I pray this brings freedom.  Freedom to experience the beautiful truth that at the end of myself I find the Lord. 

Thursday, August 25, 2016

A Confession and Honest Plea

I have done it. I have noticed you at the park, grocery store, football game, or dentist office. I have seen you and in an effort to not be rude, I look away so as not to gawk. In my own discomfort, I assume avoiding is the "right" or "nice" thing to do yet curiously sneaking peaks. But now I am you. I am out in public with a child that looks different. And now that I am in your shoes I am learning. Learning what it feels like to be the recipient of gawking or looking away feels like. I am not hurt; I realize people generally and genuinely are curious more than anything.
My son may have ample accessories in tow, an entourage of helping hands, and look different which naturally draws attention to himself - but he is perfect. Yes, I see his tubes, umteen machines hooked up to him, his seemingly uninterested gazing, and his head banging. At the same time, I see so much more. I see right past it and see him for him: my son, an eternal soul, a boy who has my heart. I see a beautiful little boy who has likes and dislikes, one who feels physical pain and worldly delights, a boy that has a story to tell.
Everybody has a story: hurts, joys, hardships, and triumphs in life. And everybody's hard is hard, it doesn't need to be comparative. Beckett's is just harder [impossible, really] to hide. We have chosen to be very public with Beckett's story because we firmly believe his little life is glorifying to the Lord. His life, although marked by worldly hurt and pain, is making God's name even more real, sweet, and beautiful. We choose to share details about Beckett via Facebook, Instagram, and his CaringBridge site but we also welcome questions online or in public. In fact, we feel loved by them.
Children are the best at asking questions. In their unashamed inquiries as they try to figure out the world around them, they ask with boldness. Many times parents attempt to apologetically quiet their questions. I welcome them. They are refreshing to me. Let your children ask their questions. Let me teach them that differences are okay and not scary. Let's together help them see that even people that look different from them are worth getting to know and not looking away from. Let's not shy away from situations because they feel uncomfortable. Let your children learn about my son just like I have to teach our oldest about babies that look different from his brother. We have had countless conversations with big brother about how not all babies need breathing tubes as he observes babies that "don't need their tubes anymore" or when he asks where a child's feeding tube is.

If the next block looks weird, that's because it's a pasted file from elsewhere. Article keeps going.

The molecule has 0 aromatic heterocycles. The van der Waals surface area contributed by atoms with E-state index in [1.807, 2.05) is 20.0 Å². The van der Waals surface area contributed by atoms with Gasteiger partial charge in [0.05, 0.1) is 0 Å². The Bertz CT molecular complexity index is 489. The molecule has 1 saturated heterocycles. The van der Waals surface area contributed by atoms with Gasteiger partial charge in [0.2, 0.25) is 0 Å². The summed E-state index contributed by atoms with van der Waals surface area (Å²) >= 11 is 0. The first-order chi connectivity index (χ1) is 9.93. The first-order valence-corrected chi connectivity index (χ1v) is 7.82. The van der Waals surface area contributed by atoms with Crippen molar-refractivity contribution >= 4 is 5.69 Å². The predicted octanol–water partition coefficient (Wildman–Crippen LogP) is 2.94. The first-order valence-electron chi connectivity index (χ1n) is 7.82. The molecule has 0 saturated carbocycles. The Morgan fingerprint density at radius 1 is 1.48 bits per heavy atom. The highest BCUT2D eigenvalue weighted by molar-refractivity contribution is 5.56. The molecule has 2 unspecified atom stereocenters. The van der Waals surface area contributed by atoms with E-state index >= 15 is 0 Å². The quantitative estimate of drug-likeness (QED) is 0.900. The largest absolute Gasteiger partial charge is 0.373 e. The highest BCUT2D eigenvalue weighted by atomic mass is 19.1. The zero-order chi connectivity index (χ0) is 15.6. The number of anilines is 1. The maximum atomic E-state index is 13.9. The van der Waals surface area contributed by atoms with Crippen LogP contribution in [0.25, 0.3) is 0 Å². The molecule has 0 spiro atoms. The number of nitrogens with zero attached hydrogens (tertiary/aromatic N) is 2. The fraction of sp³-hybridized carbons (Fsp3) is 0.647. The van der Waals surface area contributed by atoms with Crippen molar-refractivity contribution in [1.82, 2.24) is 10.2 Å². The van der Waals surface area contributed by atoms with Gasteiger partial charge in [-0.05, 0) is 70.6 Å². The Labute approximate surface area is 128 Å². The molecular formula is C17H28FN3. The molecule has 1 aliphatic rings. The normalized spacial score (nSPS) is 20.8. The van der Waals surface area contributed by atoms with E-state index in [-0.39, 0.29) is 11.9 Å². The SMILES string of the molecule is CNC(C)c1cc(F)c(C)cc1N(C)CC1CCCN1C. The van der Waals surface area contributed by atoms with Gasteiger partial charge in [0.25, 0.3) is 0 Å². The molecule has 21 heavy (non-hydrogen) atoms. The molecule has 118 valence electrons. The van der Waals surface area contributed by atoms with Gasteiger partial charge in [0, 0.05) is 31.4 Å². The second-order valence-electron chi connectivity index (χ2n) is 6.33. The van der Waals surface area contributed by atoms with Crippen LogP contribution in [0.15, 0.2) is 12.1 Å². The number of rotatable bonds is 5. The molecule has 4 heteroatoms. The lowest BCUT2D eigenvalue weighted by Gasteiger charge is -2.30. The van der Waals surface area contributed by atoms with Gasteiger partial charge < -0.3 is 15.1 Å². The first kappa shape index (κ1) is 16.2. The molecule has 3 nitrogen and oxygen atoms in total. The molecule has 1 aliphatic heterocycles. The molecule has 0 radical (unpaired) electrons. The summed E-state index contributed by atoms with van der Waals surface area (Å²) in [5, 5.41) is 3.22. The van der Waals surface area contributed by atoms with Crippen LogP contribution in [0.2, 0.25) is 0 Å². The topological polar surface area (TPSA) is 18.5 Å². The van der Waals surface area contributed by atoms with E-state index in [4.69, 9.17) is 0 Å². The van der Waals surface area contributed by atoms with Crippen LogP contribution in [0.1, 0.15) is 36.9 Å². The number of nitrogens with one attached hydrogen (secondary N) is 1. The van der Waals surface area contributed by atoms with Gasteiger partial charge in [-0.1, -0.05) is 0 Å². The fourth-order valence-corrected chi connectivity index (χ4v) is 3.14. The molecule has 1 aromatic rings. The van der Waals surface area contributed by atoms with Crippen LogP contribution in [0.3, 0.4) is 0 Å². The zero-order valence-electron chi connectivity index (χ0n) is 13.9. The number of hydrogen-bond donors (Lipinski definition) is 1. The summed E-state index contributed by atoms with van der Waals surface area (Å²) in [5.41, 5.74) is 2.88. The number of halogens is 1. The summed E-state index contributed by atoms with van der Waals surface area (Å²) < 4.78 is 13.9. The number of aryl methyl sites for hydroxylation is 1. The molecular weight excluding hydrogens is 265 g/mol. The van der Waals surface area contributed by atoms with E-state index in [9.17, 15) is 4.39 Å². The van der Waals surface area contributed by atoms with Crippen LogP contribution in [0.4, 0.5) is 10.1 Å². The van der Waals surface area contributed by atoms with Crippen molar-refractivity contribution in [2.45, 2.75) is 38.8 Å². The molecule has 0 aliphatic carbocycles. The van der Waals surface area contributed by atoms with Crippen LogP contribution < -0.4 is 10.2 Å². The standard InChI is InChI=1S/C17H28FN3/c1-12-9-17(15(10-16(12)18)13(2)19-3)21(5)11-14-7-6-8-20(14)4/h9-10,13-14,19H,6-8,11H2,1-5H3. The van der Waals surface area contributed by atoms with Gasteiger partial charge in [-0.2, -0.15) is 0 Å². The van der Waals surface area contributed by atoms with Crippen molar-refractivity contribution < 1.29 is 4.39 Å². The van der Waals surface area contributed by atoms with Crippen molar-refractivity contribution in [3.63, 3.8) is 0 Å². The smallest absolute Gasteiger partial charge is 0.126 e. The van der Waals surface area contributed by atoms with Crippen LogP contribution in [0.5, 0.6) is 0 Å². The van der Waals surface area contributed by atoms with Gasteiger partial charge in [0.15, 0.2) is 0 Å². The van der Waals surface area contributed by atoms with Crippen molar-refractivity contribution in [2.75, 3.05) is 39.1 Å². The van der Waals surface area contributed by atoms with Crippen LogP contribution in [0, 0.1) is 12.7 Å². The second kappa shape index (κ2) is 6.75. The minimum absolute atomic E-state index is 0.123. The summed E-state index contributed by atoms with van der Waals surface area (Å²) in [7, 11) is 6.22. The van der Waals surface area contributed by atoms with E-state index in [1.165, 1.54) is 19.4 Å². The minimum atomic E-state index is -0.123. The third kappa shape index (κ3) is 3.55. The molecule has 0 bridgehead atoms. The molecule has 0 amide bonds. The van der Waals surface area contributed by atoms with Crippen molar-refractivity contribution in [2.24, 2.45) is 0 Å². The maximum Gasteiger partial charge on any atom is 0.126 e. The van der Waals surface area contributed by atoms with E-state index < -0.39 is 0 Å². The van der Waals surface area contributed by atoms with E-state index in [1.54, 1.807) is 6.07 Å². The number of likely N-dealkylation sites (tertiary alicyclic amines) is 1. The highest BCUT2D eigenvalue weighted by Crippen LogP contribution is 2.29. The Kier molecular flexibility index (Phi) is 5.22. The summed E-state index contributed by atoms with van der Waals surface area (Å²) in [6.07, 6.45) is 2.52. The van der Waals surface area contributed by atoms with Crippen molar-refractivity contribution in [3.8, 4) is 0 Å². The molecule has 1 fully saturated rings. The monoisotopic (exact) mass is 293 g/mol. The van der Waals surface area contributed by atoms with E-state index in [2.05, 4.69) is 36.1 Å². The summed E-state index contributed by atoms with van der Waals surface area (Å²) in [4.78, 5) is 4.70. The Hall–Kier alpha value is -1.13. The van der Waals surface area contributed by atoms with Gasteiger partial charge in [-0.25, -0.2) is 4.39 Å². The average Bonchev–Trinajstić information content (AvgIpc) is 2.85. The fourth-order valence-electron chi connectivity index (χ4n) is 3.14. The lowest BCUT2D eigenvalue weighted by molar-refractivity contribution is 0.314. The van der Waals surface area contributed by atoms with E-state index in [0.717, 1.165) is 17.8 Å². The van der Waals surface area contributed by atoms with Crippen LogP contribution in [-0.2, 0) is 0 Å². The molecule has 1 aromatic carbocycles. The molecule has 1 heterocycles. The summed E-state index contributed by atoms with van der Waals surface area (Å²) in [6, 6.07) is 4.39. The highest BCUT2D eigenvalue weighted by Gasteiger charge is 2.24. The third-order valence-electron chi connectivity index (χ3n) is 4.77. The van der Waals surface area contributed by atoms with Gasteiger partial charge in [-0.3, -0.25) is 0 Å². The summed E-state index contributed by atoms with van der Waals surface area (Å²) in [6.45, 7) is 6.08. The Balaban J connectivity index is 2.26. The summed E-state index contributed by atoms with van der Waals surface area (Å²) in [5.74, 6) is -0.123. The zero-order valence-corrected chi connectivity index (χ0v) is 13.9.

I've often said, actually, that I should make a sign for Beckett's stroller that says something to the effect of, "ask your questions" because I know people of all ages are curious and I'd rather be able to respond to curiosity than empty stares or parents feeling uncomfortable and therefore dismissing topics that could be learning experiences. Earlier in the summer we were able to take Beckett to the zoo and ran into a friend and her three young boys. I loved all the attention they gave Beckett as they flooded our ears with questions. I loved every minute of it. I later thanked her for letting her boys be themselves by touching and asking. It ministered to my mama heart more than she could have known.
Again, my encouragement for you to ask and engage with families in public like ours comes covered in grace. I hope that you hear it that way. We feel loved when you acknowledge what we know you see, even if all you can muster is a smile in our direction. Today, as I walked through aisles of the grocery story I saw what appeared to be a father pushing his son in a wheelchair complete with machines and a nasal cannula. Although out of conversational distance, I made an effort to make eye contact and smile. His responsive smile told me he appreciated my acknowledging them. I can't speak on behalf of all families like ours but I would be surprised if they wouldn't agree; we love being approached and having opportunities to brag about our miracles.
Yes, please be gentle with your questions but trust that I can handle what you're wondering. Don't feel bad if I teach you a better way of phrasing or ask you to use hand-sanitizer. You can't know what you don't know, and I don't expect you to. What I hope you hear me saying though, is this; we feel loved by your questions - so ask away!